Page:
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Opinion Relays Edition

The ongoing debate — are aliens real? (Part 1 of 2)

Sager is a sophomore magazines major and can be contacted at sarah.sager@drake.edu.

The belief in aliens feels like hype.

Television shows are popping up everywhere discussing whether or not aliens exist. For some of us it’s more than hype — it’s a belief that we cannot be the only ones in an ever-expanding universe.

In the ’70s people only knew of nine planets. Today, more people think about the possibility of aliens. We have discovered more stars with more planets orbiting them.

Charles Nelson, professor of physics and astronomy at Drake, said from an evolutionary point of view, even if the possibility of a planet with evolutionary potential is one or two in a billion out of 100 billion, that’s 50 to 100 inhabited planets. In the scheme of things, 50 to 100 feels like a substantial number.

There is a reason we haven’t met them or tried to seek them out. It takes a long time to get from one place to another when it comes to space travel.

Einstein said you can’t travel faster than the speed of light. However, we can’t even travel at the speed of light. Nelson said to get an object to the speed of light, it takes an infinite amount of energy — particle acceleration has proven this. It would take 45 years to travel to the nearest star at half the speed of light, but that’s expensive in terms of energy. So to balance with that expense we would be forced to travel at 1/10 the speed of light.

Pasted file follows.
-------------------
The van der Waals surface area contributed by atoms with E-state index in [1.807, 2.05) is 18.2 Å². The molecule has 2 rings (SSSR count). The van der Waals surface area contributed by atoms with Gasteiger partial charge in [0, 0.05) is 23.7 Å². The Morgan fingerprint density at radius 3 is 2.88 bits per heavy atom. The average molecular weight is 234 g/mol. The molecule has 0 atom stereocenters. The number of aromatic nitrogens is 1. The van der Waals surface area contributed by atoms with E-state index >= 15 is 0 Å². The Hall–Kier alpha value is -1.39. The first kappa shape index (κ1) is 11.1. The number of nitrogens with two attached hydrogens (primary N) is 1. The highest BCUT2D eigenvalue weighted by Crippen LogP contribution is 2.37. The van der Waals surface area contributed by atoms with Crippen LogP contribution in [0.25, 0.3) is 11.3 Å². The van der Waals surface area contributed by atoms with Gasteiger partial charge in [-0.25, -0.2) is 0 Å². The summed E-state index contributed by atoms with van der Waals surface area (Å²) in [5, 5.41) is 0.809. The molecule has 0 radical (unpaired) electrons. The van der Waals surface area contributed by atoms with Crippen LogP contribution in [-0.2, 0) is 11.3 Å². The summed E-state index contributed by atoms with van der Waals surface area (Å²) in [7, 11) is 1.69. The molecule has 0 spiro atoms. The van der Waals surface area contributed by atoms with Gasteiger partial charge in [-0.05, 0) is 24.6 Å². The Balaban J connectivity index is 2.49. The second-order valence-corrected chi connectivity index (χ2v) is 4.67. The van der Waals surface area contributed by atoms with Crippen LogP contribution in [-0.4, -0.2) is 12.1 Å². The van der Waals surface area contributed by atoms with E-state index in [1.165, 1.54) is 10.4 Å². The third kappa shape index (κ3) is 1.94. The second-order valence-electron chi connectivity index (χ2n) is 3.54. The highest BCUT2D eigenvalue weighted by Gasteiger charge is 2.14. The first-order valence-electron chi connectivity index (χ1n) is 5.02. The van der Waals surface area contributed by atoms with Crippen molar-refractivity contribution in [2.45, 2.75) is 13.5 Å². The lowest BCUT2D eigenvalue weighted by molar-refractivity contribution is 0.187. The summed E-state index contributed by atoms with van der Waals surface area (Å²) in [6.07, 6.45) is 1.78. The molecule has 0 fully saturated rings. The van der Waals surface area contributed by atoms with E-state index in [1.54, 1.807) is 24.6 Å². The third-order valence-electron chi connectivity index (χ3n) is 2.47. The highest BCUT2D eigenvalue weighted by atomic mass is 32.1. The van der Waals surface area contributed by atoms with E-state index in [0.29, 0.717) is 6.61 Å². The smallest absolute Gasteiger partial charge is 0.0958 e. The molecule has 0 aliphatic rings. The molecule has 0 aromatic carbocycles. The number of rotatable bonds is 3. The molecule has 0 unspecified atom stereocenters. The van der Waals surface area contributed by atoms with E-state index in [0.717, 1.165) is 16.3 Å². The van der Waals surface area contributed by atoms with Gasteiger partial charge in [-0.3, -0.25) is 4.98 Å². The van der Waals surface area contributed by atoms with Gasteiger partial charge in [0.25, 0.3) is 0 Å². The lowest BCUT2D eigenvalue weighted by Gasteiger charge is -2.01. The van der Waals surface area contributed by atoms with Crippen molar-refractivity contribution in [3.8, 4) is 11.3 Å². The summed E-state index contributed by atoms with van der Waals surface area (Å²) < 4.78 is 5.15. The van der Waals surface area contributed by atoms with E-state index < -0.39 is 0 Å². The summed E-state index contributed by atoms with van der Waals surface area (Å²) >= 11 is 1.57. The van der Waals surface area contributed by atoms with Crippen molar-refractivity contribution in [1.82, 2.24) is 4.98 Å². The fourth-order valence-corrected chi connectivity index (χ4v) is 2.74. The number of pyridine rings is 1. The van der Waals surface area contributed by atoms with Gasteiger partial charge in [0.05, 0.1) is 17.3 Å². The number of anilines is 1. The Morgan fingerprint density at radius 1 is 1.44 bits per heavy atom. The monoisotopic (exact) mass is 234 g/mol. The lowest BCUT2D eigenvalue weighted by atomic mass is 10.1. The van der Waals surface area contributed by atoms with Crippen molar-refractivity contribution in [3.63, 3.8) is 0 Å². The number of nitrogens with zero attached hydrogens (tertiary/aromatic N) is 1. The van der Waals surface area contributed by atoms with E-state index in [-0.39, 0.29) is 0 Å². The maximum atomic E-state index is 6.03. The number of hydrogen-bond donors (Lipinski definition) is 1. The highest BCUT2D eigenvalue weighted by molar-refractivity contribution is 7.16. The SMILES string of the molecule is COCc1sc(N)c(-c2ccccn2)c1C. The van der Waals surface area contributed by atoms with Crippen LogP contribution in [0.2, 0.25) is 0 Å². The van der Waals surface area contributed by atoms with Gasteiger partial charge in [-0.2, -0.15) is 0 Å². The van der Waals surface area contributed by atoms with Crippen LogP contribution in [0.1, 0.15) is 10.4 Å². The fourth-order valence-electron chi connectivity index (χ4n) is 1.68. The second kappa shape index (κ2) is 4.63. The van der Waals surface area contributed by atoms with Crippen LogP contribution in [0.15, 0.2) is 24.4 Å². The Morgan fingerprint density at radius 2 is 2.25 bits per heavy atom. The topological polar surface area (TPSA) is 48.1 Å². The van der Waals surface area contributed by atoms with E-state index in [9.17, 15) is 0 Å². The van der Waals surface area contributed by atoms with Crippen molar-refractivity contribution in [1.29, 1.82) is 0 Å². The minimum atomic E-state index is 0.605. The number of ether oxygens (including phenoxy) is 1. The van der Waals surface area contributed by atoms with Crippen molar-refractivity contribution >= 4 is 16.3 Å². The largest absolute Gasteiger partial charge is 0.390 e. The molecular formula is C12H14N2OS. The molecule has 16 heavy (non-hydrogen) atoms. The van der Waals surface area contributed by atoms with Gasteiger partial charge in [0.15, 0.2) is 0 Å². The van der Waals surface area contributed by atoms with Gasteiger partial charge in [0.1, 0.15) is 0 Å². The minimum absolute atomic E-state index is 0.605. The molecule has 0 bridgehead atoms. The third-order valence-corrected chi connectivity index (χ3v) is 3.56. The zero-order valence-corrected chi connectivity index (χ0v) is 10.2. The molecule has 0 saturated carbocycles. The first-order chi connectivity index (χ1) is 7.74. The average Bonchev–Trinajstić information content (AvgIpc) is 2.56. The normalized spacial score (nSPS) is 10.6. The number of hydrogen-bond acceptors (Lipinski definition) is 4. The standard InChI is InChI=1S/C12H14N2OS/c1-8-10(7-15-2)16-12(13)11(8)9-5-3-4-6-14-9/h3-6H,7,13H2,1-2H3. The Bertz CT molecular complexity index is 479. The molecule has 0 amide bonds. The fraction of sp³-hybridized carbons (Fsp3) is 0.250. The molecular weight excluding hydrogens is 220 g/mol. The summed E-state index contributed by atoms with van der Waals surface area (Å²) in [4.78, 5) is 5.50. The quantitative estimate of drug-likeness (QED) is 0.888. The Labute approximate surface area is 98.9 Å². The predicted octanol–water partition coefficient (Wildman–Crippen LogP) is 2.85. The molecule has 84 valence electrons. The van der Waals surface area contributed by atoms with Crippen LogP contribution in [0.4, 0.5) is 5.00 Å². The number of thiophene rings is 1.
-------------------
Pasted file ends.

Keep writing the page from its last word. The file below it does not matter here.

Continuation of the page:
This means a mission to another star would take a lifetime plus 100 years to complete. Because of these time constraints, we wouldn’t attempt the mission.

We often hear of UFO sightings, more often than not on a tabloid’s cover. Nelson said it’s doubtful that these sightings are of aliens. Some are hoaxes, while others are people simply unsure of what they see — a true unidentified flying object.

There are a lot of reasonable arguments against believing in aliens. Science fiction television shows give hope, but pseudo-science diverts us from finding evidence. Credible science requires real evidence, and there currently is none.

Shows like History Channel’s “Ancient Aliens” series often make other believers look less credible. The show assumes that ancient cultures were not intelligent enough or did not have the technology to complete these different feats. Nelson said these people had the same IQ possibilities, we just lost track of how to do things by hand because we don’t have to.

“Like the Internet, you have to be careful,” said Herbert Folsom, professor of physics and astronomy. “These shows are made for entertainment. Some are jazzed up. Just like the Internet, they can be a good resource, but you have to take things at face value.”

With all of that space out there, it feels more than a little arrogant to believe we are the only planet with life capable of evolution, but in terms of evidence, there are many things in life we believe in without seeing. Why should life on other planets be such a crazy idea?


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